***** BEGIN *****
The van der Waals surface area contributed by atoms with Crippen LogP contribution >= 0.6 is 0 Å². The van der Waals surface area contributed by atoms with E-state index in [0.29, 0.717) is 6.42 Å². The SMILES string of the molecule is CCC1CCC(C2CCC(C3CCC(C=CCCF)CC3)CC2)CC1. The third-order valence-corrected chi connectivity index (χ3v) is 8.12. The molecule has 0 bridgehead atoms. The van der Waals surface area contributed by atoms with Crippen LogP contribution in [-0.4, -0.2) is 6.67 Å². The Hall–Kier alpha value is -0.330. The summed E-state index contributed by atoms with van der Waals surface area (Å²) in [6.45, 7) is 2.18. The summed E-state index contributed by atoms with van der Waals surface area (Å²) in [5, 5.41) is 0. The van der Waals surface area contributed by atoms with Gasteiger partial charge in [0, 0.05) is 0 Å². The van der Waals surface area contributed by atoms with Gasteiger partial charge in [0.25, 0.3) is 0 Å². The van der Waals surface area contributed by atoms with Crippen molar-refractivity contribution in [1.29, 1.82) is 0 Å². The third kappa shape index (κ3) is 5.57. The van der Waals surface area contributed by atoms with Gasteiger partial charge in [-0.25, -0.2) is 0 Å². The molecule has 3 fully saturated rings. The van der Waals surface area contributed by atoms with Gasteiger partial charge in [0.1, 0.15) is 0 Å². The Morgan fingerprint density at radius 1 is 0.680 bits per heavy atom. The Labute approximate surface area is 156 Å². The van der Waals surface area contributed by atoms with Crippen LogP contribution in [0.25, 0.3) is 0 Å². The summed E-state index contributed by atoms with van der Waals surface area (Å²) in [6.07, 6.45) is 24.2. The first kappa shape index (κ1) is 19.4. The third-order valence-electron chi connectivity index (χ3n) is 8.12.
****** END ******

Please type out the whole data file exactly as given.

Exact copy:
The van der Waals surface area contributed by atoms with Crippen LogP contribution >= 0.6 is 0 Å². The van der Waals surface area contributed by atoms with E-state index in [0.29, 0.717) is 6.42 Å². The SMILES string of the molecule is CCC1CCC(C2CCC(C3CCC(C=CCCF)CC3)CC2)CC1. The third-order valence-corrected chi connectivity index (χ3v) is 8.12. The molecule has 0 bridgehead atoms. The van der Waals surface area contributed by atoms with Crippen LogP contribution in [-0.4, -0.2) is 6.67 Å². The Hall–Kier alpha value is -0.330. The summed E-state index contributed by atoms with van der Waals surface area (Å²) in [6.45, 7) is 2.18. The summed E-state index contributed by atoms with van der Waals surface area (Å²) in [5, 5.41) is 0. The van der Waals surface area contributed by atoms with Gasteiger partial charge in [0, 0.05) is 0 Å². The van der Waals surface area contributed by atoms with Gasteiger partial charge in [0.25, 0.3) is 0 Å². The van der Waals surface area contributed by atoms with Crippen molar-refractivity contribution in [1.29, 1.82) is 0 Å². The third kappa shape index (κ3) is 5.57. The van der Waals surface area contributed by atoms with Gasteiger partial charge in [-0.25, -0.2) is 0 Å². The molecule has 3 fully saturated rings. The van der Waals surface area contributed by atoms with Gasteiger partial charge in [0.1, 0.15) is 0 Å². The Morgan fingerprint density at radius 1 is 0.680 bits per heavy atom. The Labute approximate surface area is 156 Å². The van der Waals surface area contributed by atoms with Crippen LogP contribution in [0.25, 0.3) is 0 Å². The summed E-state index contributed by atoms with van der Waals surface area (Å²) in [6.07, 6.45) is 24.2. The first kappa shape index (κ1) is 19.4. The third-order valence-electron chi connectivity index (χ3n) is 8.12.